LAST week's African National Congress (ANC) Policy Conference was billed as a symbol of the party's democratic nature, with the evidence being that it allows all its members to have a say in how policy is made.

The day before the gathering started, secretary-general Gwede Mantashe said that "there are no other parties" that do this.

It is a common ANC refrain that it is this very fact that makes it different. However, an examination of the ANC's policy outcomes reveals that this type of democracy may be coming at the expense of good policy making. And sometimes, too much democracy can be dangerous for a political party.

On Friday evening, as the conference ended, journalists had to ask ANC economic transformation commission chairman, Enoch Godongwana, several times for a clear answer to whether the conference had resolved to nationalise mines. As can be seen from the coverage of his response, a confusing picture has now emerged. Officially, ANC spokespeople say the conference resolved not to nationalise the mines, other sources indicate that no firm decision had been taken, and yet other reports suggest it was Mr Mantashe himself (who had appeared to oppose nationalisation in the way it was first suggested by the ANC Youth League) who proposed that the state own 30% of all new mines.

This is partly the result of the ANC's internal politics. It is common practice for those in meetings to selectively leak information to journalists. National executive committee members have to surrender their cellphones at the door when the body meets. But to manage this with more than 3000 delegates is virtually impossible. However the ANC's real dilemma is a philosophical one.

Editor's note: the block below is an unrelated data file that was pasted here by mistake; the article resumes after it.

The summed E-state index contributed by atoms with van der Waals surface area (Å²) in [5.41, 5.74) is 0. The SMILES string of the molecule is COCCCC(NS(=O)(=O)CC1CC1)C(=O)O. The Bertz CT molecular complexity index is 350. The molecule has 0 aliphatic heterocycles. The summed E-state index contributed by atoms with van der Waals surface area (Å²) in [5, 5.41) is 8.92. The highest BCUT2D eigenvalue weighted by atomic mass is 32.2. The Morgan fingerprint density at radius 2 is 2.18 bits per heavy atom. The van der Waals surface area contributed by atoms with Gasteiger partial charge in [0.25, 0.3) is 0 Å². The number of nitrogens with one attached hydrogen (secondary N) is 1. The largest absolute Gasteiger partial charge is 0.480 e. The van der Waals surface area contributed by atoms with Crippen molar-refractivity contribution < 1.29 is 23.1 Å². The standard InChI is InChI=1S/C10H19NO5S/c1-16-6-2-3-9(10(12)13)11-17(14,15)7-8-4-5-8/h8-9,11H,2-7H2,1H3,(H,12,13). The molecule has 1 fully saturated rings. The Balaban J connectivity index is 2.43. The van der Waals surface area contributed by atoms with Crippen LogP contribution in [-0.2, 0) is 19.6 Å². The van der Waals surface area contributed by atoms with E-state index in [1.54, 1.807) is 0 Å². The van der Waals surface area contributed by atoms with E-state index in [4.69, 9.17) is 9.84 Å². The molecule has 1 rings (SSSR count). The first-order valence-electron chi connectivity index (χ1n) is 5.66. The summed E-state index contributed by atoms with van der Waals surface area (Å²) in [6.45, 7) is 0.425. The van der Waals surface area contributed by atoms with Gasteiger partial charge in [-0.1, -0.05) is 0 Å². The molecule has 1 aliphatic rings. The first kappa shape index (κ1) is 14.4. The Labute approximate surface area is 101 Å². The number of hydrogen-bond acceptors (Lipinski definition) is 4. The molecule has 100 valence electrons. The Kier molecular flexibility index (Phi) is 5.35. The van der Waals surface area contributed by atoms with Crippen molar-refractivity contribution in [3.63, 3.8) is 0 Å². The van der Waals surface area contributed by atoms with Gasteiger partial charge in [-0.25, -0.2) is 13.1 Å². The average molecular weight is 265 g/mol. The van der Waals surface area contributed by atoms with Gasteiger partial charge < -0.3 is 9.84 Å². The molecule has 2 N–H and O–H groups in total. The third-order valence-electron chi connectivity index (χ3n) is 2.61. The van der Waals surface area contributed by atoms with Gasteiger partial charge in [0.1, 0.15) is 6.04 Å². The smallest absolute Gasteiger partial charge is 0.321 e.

At the moment it appears that many, probably most, of its top leaders believe that the cost of nationalising mines would be too much for the country to bear. But what would they do should a democratic conference of this type resolve such a step. While any leader who wants to stay in power would be tempted to swim with the tsunami, they would then be blamed for the resultant poor economic performance.

It would appear that this is what might have happened with the youth wage subsidy. ANC delegates rejected it democratically, despite its favourable reception from economists and business. Instead, delegates plumped for what could become a job seeker's allowance. This would increase the number of people receiving money from the fiscus, despite President Jacob Zuma's insistence that "we can't live on social grants forever". But the genie appears to be out of the bottle, grants from government to the voters are always likely to be popular, thus there will always be pressure to increase them, despite the economic consequences.

Conferences such as these pose another danger to the ANC. While initial reports (from leaks within the conference hall) claimed that there had been a scuffle in the final plenary session over nationalisation, the ANC now says two men fought over a microphone. The two were from the party's North West province, which has been wracked by infighting since last year's local government elections.

The North West is a small province, with a small number of delegates; if such infighting developed in the Eastern Cape, with a larger delegation, it may be harder to stop. And if the national leaders were seen as not legitimate, and could not call for order (as possibly happened on Friday) the conference itself would dissolve into chaos.

At that point the internal contradictions within the party could become too much for it to bear as a coherent political entity. The party's leaders may want to reflect on what might have been, and on how much democracy is good for policy.

. Grootes is an Eyewitness News Reporter